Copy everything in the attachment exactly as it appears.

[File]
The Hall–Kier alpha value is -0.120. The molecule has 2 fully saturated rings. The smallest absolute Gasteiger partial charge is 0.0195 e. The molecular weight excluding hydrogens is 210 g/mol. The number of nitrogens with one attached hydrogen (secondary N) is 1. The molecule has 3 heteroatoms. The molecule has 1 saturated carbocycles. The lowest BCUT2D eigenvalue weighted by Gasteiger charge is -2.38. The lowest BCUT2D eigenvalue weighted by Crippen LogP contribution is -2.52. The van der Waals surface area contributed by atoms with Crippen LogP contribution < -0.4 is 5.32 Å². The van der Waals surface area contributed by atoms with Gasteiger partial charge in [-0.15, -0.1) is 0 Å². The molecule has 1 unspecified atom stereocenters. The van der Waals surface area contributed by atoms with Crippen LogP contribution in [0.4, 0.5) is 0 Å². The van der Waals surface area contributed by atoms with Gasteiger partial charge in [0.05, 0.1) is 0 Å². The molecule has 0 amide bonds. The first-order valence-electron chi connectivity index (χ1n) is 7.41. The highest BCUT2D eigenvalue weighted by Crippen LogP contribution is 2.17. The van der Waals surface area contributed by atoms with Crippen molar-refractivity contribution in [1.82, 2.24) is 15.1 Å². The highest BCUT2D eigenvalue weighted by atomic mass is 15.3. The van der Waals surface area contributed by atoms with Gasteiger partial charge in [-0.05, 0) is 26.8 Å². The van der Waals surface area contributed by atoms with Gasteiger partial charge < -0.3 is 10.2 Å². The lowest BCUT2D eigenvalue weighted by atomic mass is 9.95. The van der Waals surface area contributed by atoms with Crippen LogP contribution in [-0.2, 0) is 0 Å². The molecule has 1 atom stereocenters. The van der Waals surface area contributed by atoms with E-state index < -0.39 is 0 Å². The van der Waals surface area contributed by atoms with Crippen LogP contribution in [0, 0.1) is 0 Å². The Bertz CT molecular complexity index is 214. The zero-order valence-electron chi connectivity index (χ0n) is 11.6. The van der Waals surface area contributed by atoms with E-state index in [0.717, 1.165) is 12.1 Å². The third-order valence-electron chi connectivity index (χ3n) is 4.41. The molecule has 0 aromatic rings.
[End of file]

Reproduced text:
The Hall–Kier alpha value is -0.120. The molecule has 2 fully saturated rings. The smallest absolute Gasteiger partial charge is 0.0195 e. The molecular weight excluding hydrogens is 210 g/mol. The number of nitrogens with one attached hydrogen (secondary N) is 1. The molecule has 3 heteroatoms. The molecule has 1 saturated carbocycles. The lowest BCUT2D eigenvalue weighted by Gasteiger charge is -2.38. The lowest BCUT2D eigenvalue weighted by Crippen LogP contribution is -2.52. The van der Waals surface area contributed by atoms with Crippen LogP contribution < -0.4 is 5.32 Å². The van der Waals surface area contributed by atoms with Gasteiger partial charge in [-0.15, -0.1) is 0 Å². The molecule has 1 unspecified atom stereocenters. The van der Waals surface area contributed by atoms with Crippen LogP contribution in [0.4, 0.5) is 0 Å². The van der Waals surface area contributed by atoms with Gasteiger partial charge in [0.05, 0.1) is 0 Å². The molecule has 0 amide bonds. The first-order valence-electron chi connectivity index (χ1n) is 7.41. The highest BCUT2D eigenvalue weighted by Crippen LogP contribution is 2.17. The van der Waals surface area contributed by atoms with Crippen molar-refractivity contribution in [1.82, 2.24) is 15.1 Å². The highest BCUT2D eigenvalue weighted by atomic mass is 15.3. The van der Waals surface area contributed by atoms with Gasteiger partial charge in [-0.05, 0) is 26.8 Å². The van der Waals surface area contributed by atoms with Gasteiger partial charge < -0.3 is 10.2 Å². The lowest BCUT2D eigenvalue weighted by atomic mass is 9.95. The van der Waals surface area contributed by atoms with Crippen LogP contribution in [-0.2, 0) is 0 Å². The molecule has 1 atom stereocenters. The van der Waals surface area contributed by atoms with E-state index < -0.39 is 0 Å². The van der Waals surface area contributed by atoms with Crippen LogP contribution in [0, 0.1) is 0 Å². The Bertz CT molecular complexity index is 214. The zero-order valence-electron chi connectivity index (χ0n) is 11.6. The van der Waals surface area contributed by atoms with E-state index in [0.717, 1.165) is 12.1 Å². The third-order valence-electron chi connectivity index (χ3n) is 4.41. The molecule has 0 aromatic rings.